DmC (2013) has names and combos names with points show up on the top left corner of the screen, underneath the style meter. Either naming the moves and showing the score they're worth for successfully pulling them off without taking a hit, or perfect frame dodging. The earlier games technically do have this, but you have to go in to the games' code or look up an FAQ guide/wiki. DMC5 does have this same system too, but does not show up, until after the mission is over. You won't know what you did, or how you do them consistently until multiple playthroughs. Doing these nets you bonus orbs or finding hidden path and secrets. It's actually a pretty cool feature, and all characters have their own unique achievements only they can pull off. Nero has a "Just Buster" bonus for example. Dante has a use "All Styles Bonus" or "Sin Devil Trigger Finish". While there are universal ones such as parrying and guard breaking. Etc., etc. This system rewards even more experimentation.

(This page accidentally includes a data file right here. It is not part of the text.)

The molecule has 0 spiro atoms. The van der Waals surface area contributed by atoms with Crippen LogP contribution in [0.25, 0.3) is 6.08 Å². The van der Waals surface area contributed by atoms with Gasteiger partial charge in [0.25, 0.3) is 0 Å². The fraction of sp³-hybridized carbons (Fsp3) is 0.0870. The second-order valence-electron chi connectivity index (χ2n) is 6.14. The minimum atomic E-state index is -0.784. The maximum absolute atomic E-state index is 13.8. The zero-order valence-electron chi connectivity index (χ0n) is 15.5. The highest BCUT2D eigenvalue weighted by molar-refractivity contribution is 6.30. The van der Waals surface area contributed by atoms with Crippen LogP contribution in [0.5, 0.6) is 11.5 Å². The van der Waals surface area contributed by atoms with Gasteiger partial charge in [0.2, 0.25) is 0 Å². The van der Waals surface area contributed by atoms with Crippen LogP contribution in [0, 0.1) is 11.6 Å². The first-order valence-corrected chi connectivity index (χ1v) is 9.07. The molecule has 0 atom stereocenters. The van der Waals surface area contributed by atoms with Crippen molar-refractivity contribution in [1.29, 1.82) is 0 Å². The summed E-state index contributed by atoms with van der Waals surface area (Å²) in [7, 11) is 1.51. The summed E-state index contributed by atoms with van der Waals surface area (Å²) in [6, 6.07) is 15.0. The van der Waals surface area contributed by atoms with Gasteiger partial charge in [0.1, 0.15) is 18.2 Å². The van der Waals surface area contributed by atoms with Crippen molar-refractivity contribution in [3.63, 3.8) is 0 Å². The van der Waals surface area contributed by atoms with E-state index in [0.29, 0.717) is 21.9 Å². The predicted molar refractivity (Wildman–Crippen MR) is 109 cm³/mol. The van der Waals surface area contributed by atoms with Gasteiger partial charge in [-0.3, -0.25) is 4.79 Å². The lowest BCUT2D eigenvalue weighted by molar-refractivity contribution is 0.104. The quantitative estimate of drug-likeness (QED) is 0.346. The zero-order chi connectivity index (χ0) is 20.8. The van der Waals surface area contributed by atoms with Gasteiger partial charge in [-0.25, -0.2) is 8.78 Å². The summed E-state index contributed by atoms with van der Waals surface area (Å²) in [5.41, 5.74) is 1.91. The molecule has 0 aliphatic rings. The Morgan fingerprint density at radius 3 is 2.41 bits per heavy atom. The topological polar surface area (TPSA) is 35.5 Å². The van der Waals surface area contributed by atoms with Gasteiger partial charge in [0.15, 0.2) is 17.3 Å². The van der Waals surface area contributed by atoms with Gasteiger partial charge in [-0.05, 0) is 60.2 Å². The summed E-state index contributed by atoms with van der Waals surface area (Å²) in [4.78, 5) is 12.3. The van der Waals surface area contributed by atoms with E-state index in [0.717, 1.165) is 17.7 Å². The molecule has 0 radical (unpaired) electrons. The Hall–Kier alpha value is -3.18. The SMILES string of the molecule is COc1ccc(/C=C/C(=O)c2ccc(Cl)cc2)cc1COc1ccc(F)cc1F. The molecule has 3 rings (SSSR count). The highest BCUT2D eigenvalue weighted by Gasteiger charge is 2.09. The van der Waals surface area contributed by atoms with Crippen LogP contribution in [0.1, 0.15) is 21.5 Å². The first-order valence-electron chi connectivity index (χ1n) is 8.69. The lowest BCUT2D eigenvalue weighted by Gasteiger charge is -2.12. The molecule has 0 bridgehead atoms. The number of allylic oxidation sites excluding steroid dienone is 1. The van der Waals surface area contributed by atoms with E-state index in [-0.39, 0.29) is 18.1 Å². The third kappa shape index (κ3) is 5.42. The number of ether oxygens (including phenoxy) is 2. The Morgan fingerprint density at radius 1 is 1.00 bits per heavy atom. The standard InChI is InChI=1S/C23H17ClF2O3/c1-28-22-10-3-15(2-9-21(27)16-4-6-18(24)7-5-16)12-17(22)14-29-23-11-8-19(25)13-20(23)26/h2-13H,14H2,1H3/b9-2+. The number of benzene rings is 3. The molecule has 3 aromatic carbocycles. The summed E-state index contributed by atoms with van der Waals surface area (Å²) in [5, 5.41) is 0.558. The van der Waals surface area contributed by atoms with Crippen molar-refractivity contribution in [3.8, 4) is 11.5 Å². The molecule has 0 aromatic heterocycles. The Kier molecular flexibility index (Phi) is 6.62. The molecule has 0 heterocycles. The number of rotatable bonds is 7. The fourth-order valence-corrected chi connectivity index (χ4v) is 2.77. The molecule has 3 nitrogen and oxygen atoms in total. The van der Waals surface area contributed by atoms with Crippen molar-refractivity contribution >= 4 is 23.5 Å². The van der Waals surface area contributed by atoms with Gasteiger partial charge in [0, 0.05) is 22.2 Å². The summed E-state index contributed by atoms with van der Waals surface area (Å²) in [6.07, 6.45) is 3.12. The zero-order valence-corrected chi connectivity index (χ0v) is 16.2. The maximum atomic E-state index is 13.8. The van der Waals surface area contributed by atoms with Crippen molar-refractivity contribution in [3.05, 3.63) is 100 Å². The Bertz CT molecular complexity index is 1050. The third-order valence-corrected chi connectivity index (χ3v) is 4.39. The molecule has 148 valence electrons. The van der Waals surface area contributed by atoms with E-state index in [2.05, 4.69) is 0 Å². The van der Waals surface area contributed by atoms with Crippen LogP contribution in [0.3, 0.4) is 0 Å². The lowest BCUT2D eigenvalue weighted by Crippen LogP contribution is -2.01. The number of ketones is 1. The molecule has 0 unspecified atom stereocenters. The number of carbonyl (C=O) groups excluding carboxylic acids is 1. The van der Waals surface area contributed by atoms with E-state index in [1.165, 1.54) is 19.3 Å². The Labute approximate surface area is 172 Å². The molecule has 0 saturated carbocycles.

Even Oneechanbara Origin does too at the end of each level now. How many limbs you cut off zombies, no damage bonus/no death bonus, how many parries and dodges successfully preformed. Talk about making sure arcade style shiningly stays standing.
 
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sXeth